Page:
n Neotestamentica - Archetypes and the Fourth Gospel: Literature and Theology in Conversation, Brian Larsen - book reviews

Volume 53 Number 3
  • ISSN : 0254-8356
  • E-ISSN: 2518-4628


Larsen’s monograph is a reworked version of his 2001 dissertation, submitted to the University of St. Andrews for a Ph.D. in literature and theology. The book reflects this dual interest as it marries two of the author’s great loves, namely, theology and the Bible, on the one hand, and literature and literary analysis, on the other. Larsen sets out to remind his readers that the Bible is “a work of literature and a work of theology” (1), and that the Fourth Gospel (FG) is no exception to this. In his study, Larsen employs (and adapts) Northrop Frye’s Anatomy of Criticism (1957), in which Frye developed a theory of literary criticism framed by four generic plots: romance, tragedy, satire and irony/comedy. Avoiding the usage of only one of these plots to describe the FG, Larsen identifies them as four possible literary archetypes and argues that different characters in the Gospel embody salient features of each:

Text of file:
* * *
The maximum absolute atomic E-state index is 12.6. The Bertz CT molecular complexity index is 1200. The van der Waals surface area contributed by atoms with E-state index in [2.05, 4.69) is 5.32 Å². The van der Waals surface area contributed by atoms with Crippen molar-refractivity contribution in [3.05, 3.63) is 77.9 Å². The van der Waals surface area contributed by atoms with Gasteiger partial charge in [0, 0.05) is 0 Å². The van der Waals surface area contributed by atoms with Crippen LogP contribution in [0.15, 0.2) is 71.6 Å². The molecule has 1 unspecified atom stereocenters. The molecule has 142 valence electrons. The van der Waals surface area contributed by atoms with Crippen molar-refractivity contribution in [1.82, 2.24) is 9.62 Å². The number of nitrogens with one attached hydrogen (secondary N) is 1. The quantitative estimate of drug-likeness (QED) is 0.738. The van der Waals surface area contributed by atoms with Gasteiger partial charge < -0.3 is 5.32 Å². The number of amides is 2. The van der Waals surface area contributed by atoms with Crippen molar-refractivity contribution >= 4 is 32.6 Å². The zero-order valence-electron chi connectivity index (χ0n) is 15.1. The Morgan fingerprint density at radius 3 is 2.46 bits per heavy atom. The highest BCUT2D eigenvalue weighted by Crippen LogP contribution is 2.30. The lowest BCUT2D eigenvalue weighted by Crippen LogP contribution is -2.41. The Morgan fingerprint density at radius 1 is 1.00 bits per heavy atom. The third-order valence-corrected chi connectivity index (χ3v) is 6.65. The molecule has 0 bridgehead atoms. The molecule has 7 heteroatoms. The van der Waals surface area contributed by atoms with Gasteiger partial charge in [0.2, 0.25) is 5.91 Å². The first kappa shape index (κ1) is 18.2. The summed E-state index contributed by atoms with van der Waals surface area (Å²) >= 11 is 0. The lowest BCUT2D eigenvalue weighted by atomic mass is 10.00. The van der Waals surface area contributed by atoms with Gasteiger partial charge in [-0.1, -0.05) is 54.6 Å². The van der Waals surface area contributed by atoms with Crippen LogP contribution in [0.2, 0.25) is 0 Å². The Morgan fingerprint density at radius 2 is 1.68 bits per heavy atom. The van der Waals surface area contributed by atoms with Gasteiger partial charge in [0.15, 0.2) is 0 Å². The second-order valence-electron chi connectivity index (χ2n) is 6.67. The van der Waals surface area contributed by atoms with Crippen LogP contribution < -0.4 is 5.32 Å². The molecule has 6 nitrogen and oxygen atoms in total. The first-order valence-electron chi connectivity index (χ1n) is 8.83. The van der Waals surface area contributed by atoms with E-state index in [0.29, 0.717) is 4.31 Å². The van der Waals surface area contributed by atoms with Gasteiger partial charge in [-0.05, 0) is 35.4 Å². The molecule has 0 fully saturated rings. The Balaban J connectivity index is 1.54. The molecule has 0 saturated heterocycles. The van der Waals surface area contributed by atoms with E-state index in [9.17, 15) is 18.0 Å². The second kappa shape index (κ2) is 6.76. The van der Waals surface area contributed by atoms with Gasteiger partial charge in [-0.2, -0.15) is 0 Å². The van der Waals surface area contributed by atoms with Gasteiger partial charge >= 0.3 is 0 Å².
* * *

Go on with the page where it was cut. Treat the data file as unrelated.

Jesus, an innocent and virtuous man acting on behalf of others embodies much of the heroic pattern characteristic of romance; Pilate, unable or unwilling to act justly in an unwanted and unavoidable particular circumstance, as tragic; Thomas and the Jews, as representatives of the ironic and skeptical point of view; and Peter, who denies Christ and later recovers, as comic. (5)

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